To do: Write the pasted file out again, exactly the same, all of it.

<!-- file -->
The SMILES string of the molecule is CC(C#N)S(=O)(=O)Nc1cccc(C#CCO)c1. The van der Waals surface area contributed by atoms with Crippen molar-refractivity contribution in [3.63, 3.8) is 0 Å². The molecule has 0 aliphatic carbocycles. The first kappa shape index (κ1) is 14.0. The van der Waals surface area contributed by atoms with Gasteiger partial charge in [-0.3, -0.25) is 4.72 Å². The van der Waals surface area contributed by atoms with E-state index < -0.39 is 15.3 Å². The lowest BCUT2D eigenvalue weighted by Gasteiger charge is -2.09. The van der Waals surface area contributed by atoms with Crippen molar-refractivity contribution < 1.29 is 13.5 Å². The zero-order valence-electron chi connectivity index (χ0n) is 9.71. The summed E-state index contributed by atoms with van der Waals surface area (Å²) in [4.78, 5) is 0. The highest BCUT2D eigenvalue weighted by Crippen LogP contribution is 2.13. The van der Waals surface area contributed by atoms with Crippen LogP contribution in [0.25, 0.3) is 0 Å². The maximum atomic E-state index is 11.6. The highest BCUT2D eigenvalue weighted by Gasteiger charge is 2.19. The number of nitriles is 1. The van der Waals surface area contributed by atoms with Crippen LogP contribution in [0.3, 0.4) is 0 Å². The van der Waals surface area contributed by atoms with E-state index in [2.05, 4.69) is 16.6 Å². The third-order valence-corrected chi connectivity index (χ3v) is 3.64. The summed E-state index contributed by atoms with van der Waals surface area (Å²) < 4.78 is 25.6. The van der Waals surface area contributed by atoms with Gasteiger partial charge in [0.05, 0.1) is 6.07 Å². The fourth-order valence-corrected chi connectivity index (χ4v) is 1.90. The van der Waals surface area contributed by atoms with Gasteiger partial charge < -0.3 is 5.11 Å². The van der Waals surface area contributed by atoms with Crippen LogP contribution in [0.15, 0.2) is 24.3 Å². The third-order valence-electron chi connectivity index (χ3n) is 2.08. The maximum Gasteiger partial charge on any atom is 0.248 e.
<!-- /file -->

The SMILES string of the molecule is CC(C#N)S(=O)(=O)Nc1cccc(C#CCO)c1. The van der Waals surface area contributed by atoms with Crippen molar-refractivity contribution in [3.63, 3.8) is 0 Å². The molecule has 0 aliphatic carbocycles. The first kappa shape index (κ1) is 14.0. The van der Waals surface area contributed by atoms with Gasteiger partial charge in [-0.3, -0.25) is 4.72 Å². The van der Waals surface area contributed by atoms with E-state index < -0.39 is 15.3 Å². The lowest BCUT2D eigenvalue weighted by Gasteiger charge is -2.09. The van der Waals surface area contributed by atoms with Crippen molar-refractivity contribution < 1.29 is 13.5 Å². The zero-order valence-electron chi connectivity index (χ0n) is 9.71. The summed E-state index contributed by atoms with van der Waals surface area (Å²) in [4.78, 5) is 0. The highest BCUT2D eigenvalue weighted by Crippen LogP contribution is 2.13. The van der Waals surface area contributed by atoms with Crippen LogP contribution in [0.25, 0.3) is 0 Å². The maximum atomic E-state index is 11.6. The highest BCUT2D eigenvalue weighted by Gasteiger charge is 2.19. The number of nitriles is 1. The van der Waals surface area contributed by atoms with Crippen LogP contribution in [0.3, 0.4) is 0 Å². The van der Waals surface area contributed by atoms with E-state index in [2.05, 4.69) is 16.6 Å². The third-order valence-corrected chi connectivity index (χ3v) is 3.64. The summed E-state index contributed by atoms with van der Waals surface area (Å²) < 4.78 is 25.6. The van der Waals surface area contributed by atoms with Gasteiger partial charge in [0.05, 0.1) is 6.07 Å². The fourth-order valence-corrected chi connectivity index (χ4v) is 1.90. The van der Waals surface area contributed by atoms with Gasteiger partial charge < -0.3 is 5.11 Å². The van der Waals surface area contributed by atoms with Crippen LogP contribution in [0.15, 0.2) is 24.3 Å². The third-order valence-electron chi connectivity index (χ3n) is 2.08. The maximum Gasteiger partial charge on any atom is 0.248 e.